Thy Faith Hath Made Thee Whole
Jesus performs miracles
Try to have your family or the group you meet with imagine the situation of the people Jesus taught. They came from far and wide to seek Him, hoping to be healed. The Bible says “multitudes” sought Him. While He ministered in Galilee, people flocked from what is now Southern Lebanon, Syria, Northwestern Jordan, all around Galilee, the Jerusalem area, and the Judean Wilderness, many of them making the pilgrimage on foot, sometimes over 100 miles.
You could call these people a “mixed multitude.” When Jesus performed His miracles in Galilee He had already been down to Jerusalem for the Passover, where Galileans saw miracles during their own pilgrimage there. Thus, some Galileans had begun to believe even if at first they rejected Him. His fame spread in Galilee as Jews returned from the Passover. It spread through Samaria because of Jesus’ conversion of the Samaritans in Sychar, where the “woman at the well” bore testimony of Him.
Remember that nearly all the Jews viewed both Jesus and John the Baptist as Scribes. Scribes wrote and translated documents and were well-versed in local law and the Law of Moses. Because they were fluent in Hebrew, the language of the scriptures, and the local languages of Aramaic and Greek, they could translate the scriptures and teach the people. There had been no prophet in Judea or Israel since Malachi, around 400 B.C., so people relied more and more on the high priests and these wise sages. Scribes could be of any persuasion in Judaism — so a scribe could be either a Pharisee or a Sadducee. This meant that people would have to listen carefully to discern a scribe’s point of view.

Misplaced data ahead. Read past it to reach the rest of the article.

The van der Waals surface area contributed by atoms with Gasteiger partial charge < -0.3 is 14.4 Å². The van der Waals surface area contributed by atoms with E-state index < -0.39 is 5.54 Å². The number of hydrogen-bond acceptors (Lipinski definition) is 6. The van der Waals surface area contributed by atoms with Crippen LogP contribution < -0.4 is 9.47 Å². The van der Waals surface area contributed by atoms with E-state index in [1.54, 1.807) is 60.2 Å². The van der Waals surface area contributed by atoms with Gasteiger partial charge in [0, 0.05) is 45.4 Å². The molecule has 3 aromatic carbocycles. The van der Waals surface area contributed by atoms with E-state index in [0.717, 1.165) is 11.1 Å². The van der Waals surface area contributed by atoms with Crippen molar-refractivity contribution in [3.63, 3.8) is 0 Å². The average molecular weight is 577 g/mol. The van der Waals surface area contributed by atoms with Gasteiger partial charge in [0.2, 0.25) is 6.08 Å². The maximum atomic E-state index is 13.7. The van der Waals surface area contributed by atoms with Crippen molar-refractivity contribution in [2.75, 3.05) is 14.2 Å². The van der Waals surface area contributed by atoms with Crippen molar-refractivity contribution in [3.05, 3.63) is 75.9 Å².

Both Jesus and John the Baptist were curiosities. John was a Levite who didn’t engage in temple service. The Jews knew all about the mikveh, the ritual bath used for purification, and John did immerse people in “living water” by immersing people in a tributary of the Jordan River. That all seemed somewhat “kosher.” But John preached of a Messiah, which Messiah had already arrived, and that “baptism” was in preparation for receiving the Holy Spirit.
Jesus was not the Messiah the Jews expected. Jews saw no need for a mediator between themselves and God. The Messiah they sought was not the Son of God, but a new Davidic king who would triumph over their enemies. They did have a view of a millennium of peace under a magnificent king, but not under a divine king.
Jews have honored some prophets over others. Certainly, Elijah and Moses are high among them. But the most compelling character in Jewish history (even today) is King David. Today at the Western Wall of Herod’s temple mount, bar mitzvahs are performed. Celebrants traditionally chant, “David, King of Israel, lives, lives, and endures.”